Starting today, people who are part of the Office 2010 Technical Beta and Office 2010 Technical Preview programs start getting access to our first public bits for Publisher 2010. This is good news for you as a reader of this blog, whether or not you are getting the bits, because it means we can start talking about the work we’ve done and the big improvements you will see in Pub 2010.
Today, I’ll give a quick overview of what is really a pretty major release. I’m sure it will prompt as many questions as it answers. Let us know in the comments what you think and help us decide what details to fill in next.
Some of the things we are really excited about are:
- The Office ribbon (Did you notice it above?)
- Lots of enhancements to the core document workspace
- Some great picture enhancements
- Cool new typography features
- An integrated Print and Print Preview experience
I’ll introduce each of these areas in this post, and I expect that we’ll get into more details on these and other areas with new stuff to share in coming weeks.
One of the questions we have been asked a ton since the release of Office 2007 was when Publisher would get the ribbon that some of the Office apps introduced that release. Now we are able to say that we totally agree with all of you who have been telling us that the ribbon is a natural for Pub. Not only are we now able to deliver core experience consistency with other Office apps, but we can give you live previews of formatting changes, visual galleries of effects, contextual controls for your selected objects and a rethought organization of the commands that accumulate over many versions of ribbons and toolbars.
Overhauling the Publisher experience goes much farther than just the ribbon. We took it also as an opportunity to modernize the interactions of objects on pages. You will see a new page navigation experience (showing page previews like PowerPoint, and page spreads in a Publisher-specific twist) and you won’t see a lot of on-page helper UI until you need it. Now outlines on objects only appear on hover or when an object is selected. Page margin guides can appear as you drag the edge of an object near them and disappear when they would just be a distraction. Aligning objects with each other is made easier by automatic alignment guides that appear only when relevant. Worth special mention are the improvements made to picture manipulation and text formatting.
The guiding principles in our pictures area were to make working with pictures more direct and more document-friendly. The improvements are very visible with picture insertion, with picture pan and crop and with pictures on shapes. It is hard to explain all of this without a bunch of visuals, so we’ll get an expanded post on picture enhancements up here soon.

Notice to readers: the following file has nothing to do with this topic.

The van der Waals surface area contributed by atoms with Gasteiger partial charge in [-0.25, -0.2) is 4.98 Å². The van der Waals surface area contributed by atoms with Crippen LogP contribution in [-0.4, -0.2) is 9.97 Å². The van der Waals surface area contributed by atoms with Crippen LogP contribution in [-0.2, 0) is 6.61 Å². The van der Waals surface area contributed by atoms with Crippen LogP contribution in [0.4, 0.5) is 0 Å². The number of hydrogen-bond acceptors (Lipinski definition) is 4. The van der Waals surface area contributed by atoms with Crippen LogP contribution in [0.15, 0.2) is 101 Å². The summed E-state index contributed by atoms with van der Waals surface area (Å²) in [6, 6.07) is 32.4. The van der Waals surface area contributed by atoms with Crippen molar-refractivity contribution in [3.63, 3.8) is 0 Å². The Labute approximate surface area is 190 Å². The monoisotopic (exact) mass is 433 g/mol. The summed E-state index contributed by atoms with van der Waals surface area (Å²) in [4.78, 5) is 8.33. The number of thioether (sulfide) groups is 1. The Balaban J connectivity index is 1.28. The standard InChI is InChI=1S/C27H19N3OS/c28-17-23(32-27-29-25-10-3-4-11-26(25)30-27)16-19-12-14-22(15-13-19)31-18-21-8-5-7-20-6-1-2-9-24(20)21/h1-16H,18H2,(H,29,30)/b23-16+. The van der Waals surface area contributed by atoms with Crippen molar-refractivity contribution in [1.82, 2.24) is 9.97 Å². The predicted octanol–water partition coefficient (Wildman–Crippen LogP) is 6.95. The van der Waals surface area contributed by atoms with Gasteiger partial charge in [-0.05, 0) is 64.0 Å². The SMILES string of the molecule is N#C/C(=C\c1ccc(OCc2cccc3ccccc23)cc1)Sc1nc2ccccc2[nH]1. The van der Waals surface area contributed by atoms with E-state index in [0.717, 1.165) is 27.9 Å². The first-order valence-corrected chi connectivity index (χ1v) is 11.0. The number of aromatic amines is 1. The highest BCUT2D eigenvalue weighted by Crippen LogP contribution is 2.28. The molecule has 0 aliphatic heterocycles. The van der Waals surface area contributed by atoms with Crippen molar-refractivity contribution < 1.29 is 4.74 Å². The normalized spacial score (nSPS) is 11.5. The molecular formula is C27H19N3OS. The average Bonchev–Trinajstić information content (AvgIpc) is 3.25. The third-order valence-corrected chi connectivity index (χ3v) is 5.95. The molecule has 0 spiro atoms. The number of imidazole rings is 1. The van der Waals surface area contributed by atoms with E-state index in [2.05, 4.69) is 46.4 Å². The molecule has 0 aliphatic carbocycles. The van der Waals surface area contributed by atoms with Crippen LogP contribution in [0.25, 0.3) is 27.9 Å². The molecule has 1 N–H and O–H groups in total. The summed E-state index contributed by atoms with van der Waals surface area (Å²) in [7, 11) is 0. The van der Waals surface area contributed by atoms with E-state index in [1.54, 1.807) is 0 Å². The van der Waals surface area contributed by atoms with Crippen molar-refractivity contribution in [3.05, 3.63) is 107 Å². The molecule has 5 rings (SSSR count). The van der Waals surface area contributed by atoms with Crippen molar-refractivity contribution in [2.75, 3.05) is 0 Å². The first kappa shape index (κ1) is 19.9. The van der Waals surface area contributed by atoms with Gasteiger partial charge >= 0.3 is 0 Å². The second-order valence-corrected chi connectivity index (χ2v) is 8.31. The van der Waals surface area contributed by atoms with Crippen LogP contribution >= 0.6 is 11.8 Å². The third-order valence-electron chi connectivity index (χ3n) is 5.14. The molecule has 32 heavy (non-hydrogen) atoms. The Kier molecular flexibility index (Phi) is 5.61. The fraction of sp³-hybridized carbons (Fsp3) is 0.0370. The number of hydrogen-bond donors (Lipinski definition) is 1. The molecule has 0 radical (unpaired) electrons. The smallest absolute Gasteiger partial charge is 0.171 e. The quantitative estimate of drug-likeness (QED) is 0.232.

Shapes, pictures and text are the basic building blocks of the materials we all create in Publisher. So in addition to making it easier to align shapes on a page and to insert and manipulate pictures, we also gave text some love this version. The techy umbrella for these features is that they all relate to taking advantage of cool features in modern (“OpenType”) fonts. If you start with a font like Calibri, Cambria, Candara or Corbel, you’ll see that text just looks subtly better than in previous versions because common letter pairs are replaced with standard ligatures, the letter shapes drawn by the type designer for the specific case of the letter combination. See, for example, the automatic replacement of f, f and i with ffi in the second ‘Office’ here:
Some of the other new text features are off by default but lend themselves well to exploration with the new galleries and live preview. Stylistic sets with the new font, Gabriola, give effects like the one I showed in the first picture in this post.
Print and Print Preview have joined forces. With Publisher 2010, there is no more separate Print Preview command. (I guess we always had mixed feelings about Print Preview, since it seems like Pub was one of the last Office apps to add it, back in 2002.) Instead, you now get all the richness of Print Preview as part of the Print experience. This means that when you change the way your document is set up to print (such as the way postcards are laid out on sheets of paper) you get a big, rich preview of your result. We’ve even added a feature to simulate holding your two-sided document up to the light to see the front and back at the same time, as they will print.
This is a beta. All the usual disclaimers apply. There will definitely be things that change between the beta and release. So don’t take anything that you see here or in any beta as the final word. Do take it all, however, as an indication of the direction we are headed in and let us know what you think.
No, I can’t get you on this beta. All of our slots for this beta are allocated. Unless something changes Office-wide to open up a bunch of new slots, you either have an invitation to the beta coming soon to you in email or you will have to wait until the next beta to get your hands on the bits. When we have information we can share on access to the next beta, we’ll post it on this blog.
I hope you’ve found something interesting to watch for in the coming release of Publisher. We’ll have more details on all of these things as the beta progresses. If you are on the beta, give the product a try and give us feedback. We’ll also be conducting a conversation here that’s open to everyone.
Jeff Bell, for all of us on the Publisher team
About the contributor: Jeff Bell is the Group Program Manager for the Publisher & Text Services team in Office.